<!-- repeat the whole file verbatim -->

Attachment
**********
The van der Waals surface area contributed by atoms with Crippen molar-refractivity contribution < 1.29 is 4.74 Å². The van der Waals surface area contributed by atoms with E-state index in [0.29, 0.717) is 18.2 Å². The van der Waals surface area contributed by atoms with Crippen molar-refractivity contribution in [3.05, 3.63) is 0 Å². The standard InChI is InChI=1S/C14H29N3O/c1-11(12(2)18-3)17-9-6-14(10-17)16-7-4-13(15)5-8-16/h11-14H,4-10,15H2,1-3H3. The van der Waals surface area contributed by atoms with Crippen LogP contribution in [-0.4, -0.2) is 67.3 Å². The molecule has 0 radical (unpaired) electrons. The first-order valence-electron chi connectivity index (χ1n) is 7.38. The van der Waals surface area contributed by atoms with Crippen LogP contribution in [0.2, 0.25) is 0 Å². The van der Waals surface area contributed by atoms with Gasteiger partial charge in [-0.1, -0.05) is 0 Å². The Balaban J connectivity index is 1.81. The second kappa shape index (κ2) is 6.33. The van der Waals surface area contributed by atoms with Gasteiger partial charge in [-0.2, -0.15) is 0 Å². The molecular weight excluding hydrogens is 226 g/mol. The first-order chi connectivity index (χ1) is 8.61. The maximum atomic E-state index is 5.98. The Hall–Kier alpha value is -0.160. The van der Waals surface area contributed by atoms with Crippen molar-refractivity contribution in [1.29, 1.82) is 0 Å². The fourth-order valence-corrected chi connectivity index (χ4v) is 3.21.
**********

The van der Waals surface area contributed by atoms with Crippen molar-refractivity contribution < 1.29 is 4.74 Å². The van der Waals surface area contributed by atoms with E-state index in [0.29, 0.717) is 18.2 Å². The van der Waals surface area contributed by atoms with Crippen molar-refractivity contribution in [3.05, 3.63) is 0 Å². The standard InChI is InChI=1S/C14H29N3O/c1-11(12(2)18-3)17-9-6-14(10-17)16-7-4-13(15)5-8-16/h11-14H,4-10,15H2,1-3H3. The van der Waals surface area contributed by atoms with Crippen LogP contribution in [-0.4, -0.2) is 67.3 Å². The molecule has 0 radical (unpaired) electrons. The first-order valence-electron chi connectivity index (χ1n) is 7.38. The van der Waals surface area contributed by atoms with Crippen LogP contribution in [0.2, 0.25) is 0 Å². The van der Waals surface area contributed by atoms with Gasteiger partial charge in [-0.1, -0.05) is 0 Å². The Balaban J connectivity index is 1.81. The second kappa shape index (κ2) is 6.33. The van der Waals surface area contributed by atoms with Gasteiger partial charge in [-0.2, -0.15) is 0 Å². The molecular weight excluding hydrogens is 226 g/mol. The first-order chi connectivity index (χ1) is 8.61. The maximum atomic E-state index is 5.98. The Hall–Kier alpha value is -0.160. The van der Waals surface area contributed by atoms with Crippen molar-refractivity contribution in [1.29, 1.82) is 0 Å². The fourth-order valence-corrected chi connectivity index (χ4v) is 3.21.